How to Calculate Resisting Moment

Updated February 21, 2017

To calculate the resisting moment of an object, you must determine its moment of inertia. The moment of inertia comprises a mathematical description of how easily an object rotates about a fixed axis due to the application of a force. It depends directly on the mass of the object, and how far the object extends from the axis of rotation.

As an example, think of a spinning merry-go-round at a playground. As the children on the merry-go-round move about, the rotation speed of the toy changes, because the children are changing the location of their mass.

Using a scale, find the mass of the object for which you need the moment of inertia. In this example, we'll suppose that you are studying a 5-kilogram steel rod.

Measure the length of the object if it is a rod, or the radius if it is a cylinder or sphere. Take these measurements in centimetres.

Here, we'll assume that the length of the steel rod is 50 centimetres.

Convert the length or radius measurement to meters by dividing it by 100 (since 100 centimetres equal 1 meter).

In the case of the steel rod, 50 centimetres divided by 100 gives us a total of 0.50 meters.

Use a table to locate the formula for the moment of inertia for the given object. The appropriate formula depends on how the object rotates around its axis. An axis is a line that passes through some portion of the object, usually an end or the centre.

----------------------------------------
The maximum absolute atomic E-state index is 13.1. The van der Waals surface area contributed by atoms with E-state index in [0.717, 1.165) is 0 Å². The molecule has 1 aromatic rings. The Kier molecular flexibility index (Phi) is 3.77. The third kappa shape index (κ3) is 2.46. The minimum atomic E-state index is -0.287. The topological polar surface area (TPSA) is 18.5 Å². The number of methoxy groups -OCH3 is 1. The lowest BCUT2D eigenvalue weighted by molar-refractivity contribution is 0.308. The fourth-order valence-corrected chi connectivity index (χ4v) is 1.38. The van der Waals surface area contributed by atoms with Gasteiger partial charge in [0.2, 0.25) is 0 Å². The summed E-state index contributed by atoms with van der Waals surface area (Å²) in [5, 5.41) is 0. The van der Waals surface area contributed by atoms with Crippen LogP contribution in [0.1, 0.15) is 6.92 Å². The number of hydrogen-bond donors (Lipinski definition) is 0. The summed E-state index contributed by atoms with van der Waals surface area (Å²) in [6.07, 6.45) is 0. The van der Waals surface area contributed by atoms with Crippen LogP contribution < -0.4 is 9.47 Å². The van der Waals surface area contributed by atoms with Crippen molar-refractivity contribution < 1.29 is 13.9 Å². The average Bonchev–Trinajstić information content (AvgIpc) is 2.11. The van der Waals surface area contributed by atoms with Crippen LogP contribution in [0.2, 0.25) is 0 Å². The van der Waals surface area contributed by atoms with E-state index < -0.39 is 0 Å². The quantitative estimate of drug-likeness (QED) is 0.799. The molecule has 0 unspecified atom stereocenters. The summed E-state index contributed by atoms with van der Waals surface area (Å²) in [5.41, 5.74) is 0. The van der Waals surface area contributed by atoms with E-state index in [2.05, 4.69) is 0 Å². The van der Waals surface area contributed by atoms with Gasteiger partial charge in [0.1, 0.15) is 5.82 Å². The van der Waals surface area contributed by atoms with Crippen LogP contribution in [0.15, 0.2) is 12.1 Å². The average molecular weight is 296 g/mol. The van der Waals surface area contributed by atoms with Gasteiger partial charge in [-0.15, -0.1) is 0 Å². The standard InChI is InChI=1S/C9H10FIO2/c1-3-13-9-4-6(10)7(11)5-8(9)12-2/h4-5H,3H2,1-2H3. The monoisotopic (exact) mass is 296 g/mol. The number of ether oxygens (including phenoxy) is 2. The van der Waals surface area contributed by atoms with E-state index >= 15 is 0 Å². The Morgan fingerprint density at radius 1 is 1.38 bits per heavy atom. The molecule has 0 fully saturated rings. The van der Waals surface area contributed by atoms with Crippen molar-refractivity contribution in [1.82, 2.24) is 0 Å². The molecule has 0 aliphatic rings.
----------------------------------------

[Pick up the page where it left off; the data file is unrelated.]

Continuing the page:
The moment of inertia for a rod rotated around its centre equals

(1/12) x M x L^2

where "M" and "L" express the mass and length of the rod, respectively. The symbol "^" represents an exponent, and translates as "to the power." Thus, "^2" means "to the power of 2."

Plug the measured quantities of mass and length (or radius) into the moment of inertia formula. Using the example of the steel rod, we have

(1/12) x (5 kilograms) x (0.50 meters)^2

which gives us a resisting moment of 0.10 kilograms x meter^2.

The unit "meter^s" measures area. Therefore, 0.10 kilograms x meter^2 indicates a spreading out of mass. If the steel rod were longer, its mass would be even more spread out. This would increase its resisting moment, and make the bar more difficult to rotate.

Things You'll Need

  • Scale
  • Tape measure
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About the Author

William Hirsch started writing during graduate school in 2005. His work has been published in the scientific journal "Physical Review Letters." He specializes in computer-related and physical science articles. Hirsch holds a Ph.D. from Wake Forest University in theoretical physics, where he studied particle physics and black holes.